• Hip mobility > tightness of some muscles and weakness in opposing muscles keeping your hip from its natural ability to move
  • Pelvic tilt > anterior (tilts to the front) or posterior (tilts to the back); you may even have both
  • Hip rotation > internal or external rotation; we need both, but in balance
  • Strengthen weakness > discover and strengthen lesser muscles that are overpowered by larger surrounding muscles
  • Fix the feet > if foot problems aren’t fixed, the structure will never be fully sound
  • Activate muscles > waking up a muscle group that’s not firing well
  • Thoracic spine mobility > optimal freedom of upper spine movement
  • Pectoral flexibility > releasing tight muscles in the front caused by our forward-positioned lifestyles, creating poor upper spine position and mobility
  • Core stability > the enduring power of the deep abdominal muscles that control posture and stabilize the spine
  • Foam roller > a dense foam cylinder used in self-massage of the legs and torso, and even for the front delts, triceps and forearms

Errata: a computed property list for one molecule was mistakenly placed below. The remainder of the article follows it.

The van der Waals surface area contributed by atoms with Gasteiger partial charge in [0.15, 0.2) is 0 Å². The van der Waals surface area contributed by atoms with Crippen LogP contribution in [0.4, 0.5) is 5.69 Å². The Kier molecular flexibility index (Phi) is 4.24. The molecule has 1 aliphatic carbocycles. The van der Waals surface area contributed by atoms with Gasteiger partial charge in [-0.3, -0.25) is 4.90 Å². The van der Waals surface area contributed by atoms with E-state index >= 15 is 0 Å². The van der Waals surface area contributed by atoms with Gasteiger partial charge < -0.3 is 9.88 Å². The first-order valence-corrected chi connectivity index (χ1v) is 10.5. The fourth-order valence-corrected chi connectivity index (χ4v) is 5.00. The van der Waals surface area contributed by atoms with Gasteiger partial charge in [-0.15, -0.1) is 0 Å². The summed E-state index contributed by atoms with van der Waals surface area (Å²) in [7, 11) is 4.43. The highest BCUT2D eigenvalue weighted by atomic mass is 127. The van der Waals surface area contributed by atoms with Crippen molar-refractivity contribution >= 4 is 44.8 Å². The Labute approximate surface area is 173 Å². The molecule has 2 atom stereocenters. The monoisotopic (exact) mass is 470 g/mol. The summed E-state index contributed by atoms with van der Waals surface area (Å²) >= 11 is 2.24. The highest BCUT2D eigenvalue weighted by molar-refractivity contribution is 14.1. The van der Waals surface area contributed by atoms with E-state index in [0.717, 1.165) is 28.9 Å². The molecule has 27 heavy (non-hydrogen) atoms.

• Triggerpoints > adhesions in muscles or between muscles and tendons that cause surrounding muscles not to function well

Now let’s move over to the forum and get you some help sorting out your next step. Click here to review the topic list of our prehab/rehab and corrective exercise section; you’re welcome to join the conversations in progress, or to start a new topic with your personal concerns. Note: You do have to register and be logged in to post in the forum.

Want to skip all the reading and just get started? Here’s a three-week workout plan for those who don’t care much for the theories, and just want to get started on corrective exercise rehab work.


What is Hip Rotation?

We’ve been talking about corrective exercises a lot, and many readers don’t really know what this means and how it might apply to them. Let’s take a closer look at one common habit to demonstrate how a simple twist can expand up and down the body.

Think about how often you stand on one leg. Most of us do it regularly throughout the day, and it’s somewhat likely it’s causing a problem that starts at the hip and reverberates from there.

Get up from your chair. Seriously, stand up. You’ll have to feel this to catch the meaning.

From a standing position, shift your weight to the right leg. Go ahead and rest your weight to the side as you’d normally do. Does your left hip drop down and your right hip jut out?